I’m reading all over Twitter and Facebook how Kobe Bryant’s final NBA game this evening is history.
First, you can’t declare something historic before it happens. That makes no sense. Maybe it seems like it could, one day, be historic. But nothing has happened yet. Therefore, history hasn’t been made. Plus, you don’t “make” history. History makes itself. Was Michael Jordan’s final game as a Washington Wizard historic? Some would argue yes—but many, many, many more barely remember it. Was 9.11.01 historic? Of course. But nobody would have labeled it such at 6:30 that morning. Again, history can’t be called history until it’s history.
Which leads me to the second point …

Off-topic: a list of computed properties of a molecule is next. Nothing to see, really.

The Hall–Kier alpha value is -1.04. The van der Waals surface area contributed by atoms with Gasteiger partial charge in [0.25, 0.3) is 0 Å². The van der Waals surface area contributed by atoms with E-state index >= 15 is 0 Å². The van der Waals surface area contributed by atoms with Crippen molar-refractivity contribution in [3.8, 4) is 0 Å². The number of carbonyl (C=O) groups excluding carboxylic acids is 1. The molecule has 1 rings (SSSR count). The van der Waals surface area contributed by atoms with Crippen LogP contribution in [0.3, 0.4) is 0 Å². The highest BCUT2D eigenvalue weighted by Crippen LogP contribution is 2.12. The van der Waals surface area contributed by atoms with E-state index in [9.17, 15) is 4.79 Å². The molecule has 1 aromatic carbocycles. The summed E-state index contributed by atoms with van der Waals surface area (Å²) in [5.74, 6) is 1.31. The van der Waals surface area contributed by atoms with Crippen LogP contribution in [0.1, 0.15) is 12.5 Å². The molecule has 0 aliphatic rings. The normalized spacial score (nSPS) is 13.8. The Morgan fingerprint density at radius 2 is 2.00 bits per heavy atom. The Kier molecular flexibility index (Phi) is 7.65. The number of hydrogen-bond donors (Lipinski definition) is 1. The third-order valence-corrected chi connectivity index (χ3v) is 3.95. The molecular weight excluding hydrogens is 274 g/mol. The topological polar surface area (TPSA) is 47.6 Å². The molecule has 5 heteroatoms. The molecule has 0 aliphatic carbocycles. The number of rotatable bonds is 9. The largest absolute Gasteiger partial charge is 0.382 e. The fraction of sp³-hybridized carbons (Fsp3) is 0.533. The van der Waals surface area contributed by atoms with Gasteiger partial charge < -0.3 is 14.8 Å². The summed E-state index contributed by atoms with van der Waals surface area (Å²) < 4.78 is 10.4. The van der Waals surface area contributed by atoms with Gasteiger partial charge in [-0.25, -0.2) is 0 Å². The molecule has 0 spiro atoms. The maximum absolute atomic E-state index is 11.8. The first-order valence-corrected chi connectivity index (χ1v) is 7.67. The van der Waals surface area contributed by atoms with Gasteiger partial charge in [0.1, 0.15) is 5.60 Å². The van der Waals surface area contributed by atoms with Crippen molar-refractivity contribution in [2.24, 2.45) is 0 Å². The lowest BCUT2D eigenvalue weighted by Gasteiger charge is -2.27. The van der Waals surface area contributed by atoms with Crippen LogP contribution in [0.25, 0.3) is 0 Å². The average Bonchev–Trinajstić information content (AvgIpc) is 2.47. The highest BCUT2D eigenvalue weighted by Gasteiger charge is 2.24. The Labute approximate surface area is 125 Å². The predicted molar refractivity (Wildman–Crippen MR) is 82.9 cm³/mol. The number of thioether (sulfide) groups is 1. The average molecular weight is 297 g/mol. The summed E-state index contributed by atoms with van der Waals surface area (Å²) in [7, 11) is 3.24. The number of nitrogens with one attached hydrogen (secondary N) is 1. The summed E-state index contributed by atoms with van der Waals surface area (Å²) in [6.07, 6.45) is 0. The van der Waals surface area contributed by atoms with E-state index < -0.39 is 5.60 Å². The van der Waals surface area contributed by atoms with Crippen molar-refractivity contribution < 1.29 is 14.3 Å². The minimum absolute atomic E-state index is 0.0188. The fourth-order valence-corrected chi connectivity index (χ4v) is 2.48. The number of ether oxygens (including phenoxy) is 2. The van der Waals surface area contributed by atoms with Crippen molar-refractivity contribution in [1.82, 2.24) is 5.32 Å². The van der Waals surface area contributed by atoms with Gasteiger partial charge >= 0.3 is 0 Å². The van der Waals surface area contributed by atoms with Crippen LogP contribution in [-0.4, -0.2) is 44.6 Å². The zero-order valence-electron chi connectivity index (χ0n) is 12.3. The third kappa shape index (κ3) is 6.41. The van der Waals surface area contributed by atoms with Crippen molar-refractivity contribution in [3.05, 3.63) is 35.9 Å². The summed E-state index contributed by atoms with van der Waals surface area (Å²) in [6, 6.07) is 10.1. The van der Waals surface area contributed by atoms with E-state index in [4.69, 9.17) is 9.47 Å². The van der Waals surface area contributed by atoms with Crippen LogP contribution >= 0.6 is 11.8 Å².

I guess Kobe Bryant’s career has been historic. He’s won five NBA titles, he’s an all-time elite player, he’s (an argument can be made) helped influence stars like LeBron James and Kevin Durant. But I’m not sure a faded basketball player completing his career with a final outing makes the event, itself, worthy of the “historic” tab. Wars are historic, monumental decisions are important. Roe v. Wade—historic. The decision to invade Iraq in 2003—historic. The death of Ronald Reagan—historic.
Kobe Bryant shooting 7 for 26 in a meaningless 82nd contest of the 2016 NBA season?